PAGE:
HC Deb 24 January 1840 vol 51 cc549-54
The Speaker

I have to acquaint the House, that the Sergeant-at-Arms has a communication of the highest importance to make to this House.

Sir William Gosset, Sergeant-at-Arms

, appeared at the bar, and said, that last evening, about six o'clock, he had been served with a writ of habeas corpus from the Court of Queen's Bench, commanding him to bring up the bodies of William Evans, Esq., and John Wheelton, Esq., then in his custody. As he had acted by the warrant of the Speaker under the authority of that House, he conceived it his duty to lay this information before the House, with a view to receive their further directions.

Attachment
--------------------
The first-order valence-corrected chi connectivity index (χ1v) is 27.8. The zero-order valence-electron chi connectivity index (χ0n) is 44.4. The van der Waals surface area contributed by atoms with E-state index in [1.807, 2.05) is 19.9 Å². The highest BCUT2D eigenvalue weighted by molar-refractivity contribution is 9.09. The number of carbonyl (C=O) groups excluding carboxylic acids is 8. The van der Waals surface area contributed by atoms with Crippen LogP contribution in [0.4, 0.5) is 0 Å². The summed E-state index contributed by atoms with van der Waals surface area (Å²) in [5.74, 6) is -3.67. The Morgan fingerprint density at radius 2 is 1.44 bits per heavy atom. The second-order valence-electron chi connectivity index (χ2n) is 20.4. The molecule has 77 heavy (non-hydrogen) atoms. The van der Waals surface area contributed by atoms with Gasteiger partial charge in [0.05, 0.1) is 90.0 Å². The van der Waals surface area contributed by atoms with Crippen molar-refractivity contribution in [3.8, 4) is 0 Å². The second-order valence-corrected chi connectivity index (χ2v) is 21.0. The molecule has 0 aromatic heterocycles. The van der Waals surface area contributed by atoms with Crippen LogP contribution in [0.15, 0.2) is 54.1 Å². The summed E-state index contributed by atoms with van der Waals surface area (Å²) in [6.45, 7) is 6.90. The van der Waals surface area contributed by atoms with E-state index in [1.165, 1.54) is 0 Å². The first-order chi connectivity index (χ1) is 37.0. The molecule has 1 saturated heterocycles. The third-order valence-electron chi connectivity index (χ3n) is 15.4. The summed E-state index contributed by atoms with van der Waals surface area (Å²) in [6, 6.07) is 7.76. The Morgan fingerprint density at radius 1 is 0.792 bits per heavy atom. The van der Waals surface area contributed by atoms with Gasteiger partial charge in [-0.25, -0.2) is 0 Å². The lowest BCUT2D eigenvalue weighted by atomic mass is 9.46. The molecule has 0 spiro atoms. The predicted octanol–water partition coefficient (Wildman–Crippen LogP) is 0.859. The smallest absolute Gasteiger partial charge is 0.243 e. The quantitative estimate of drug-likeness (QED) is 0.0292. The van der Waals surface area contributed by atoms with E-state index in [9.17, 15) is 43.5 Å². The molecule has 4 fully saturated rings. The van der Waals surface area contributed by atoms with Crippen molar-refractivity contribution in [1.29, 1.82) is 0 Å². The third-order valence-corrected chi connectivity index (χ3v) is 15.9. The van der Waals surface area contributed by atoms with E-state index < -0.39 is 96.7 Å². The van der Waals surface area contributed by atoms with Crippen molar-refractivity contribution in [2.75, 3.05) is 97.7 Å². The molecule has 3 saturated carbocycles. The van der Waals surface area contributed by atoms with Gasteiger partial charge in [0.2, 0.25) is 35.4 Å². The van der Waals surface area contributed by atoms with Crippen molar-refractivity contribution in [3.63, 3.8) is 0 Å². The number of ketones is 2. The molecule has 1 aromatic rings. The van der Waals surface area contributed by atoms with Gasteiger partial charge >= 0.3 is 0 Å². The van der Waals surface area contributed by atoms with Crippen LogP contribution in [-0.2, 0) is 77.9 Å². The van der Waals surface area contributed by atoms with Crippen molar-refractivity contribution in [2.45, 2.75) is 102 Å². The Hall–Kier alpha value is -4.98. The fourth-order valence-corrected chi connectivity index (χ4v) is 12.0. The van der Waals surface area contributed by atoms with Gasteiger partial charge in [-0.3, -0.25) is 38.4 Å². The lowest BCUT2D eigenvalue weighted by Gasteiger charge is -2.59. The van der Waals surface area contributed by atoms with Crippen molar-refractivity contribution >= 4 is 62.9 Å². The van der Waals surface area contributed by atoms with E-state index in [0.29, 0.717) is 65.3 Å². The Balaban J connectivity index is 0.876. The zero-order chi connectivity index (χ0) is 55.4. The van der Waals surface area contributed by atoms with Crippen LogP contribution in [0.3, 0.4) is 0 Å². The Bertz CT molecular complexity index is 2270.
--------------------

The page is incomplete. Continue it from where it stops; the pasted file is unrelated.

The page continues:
Sir William Gosset

handed in the writ, which was read by the clerk.

Mr. Law

inquired what indorsement was on the instrument. The clerk read "William Burchell, solicitor.—Robinson, clerk in court."

The Attorney-General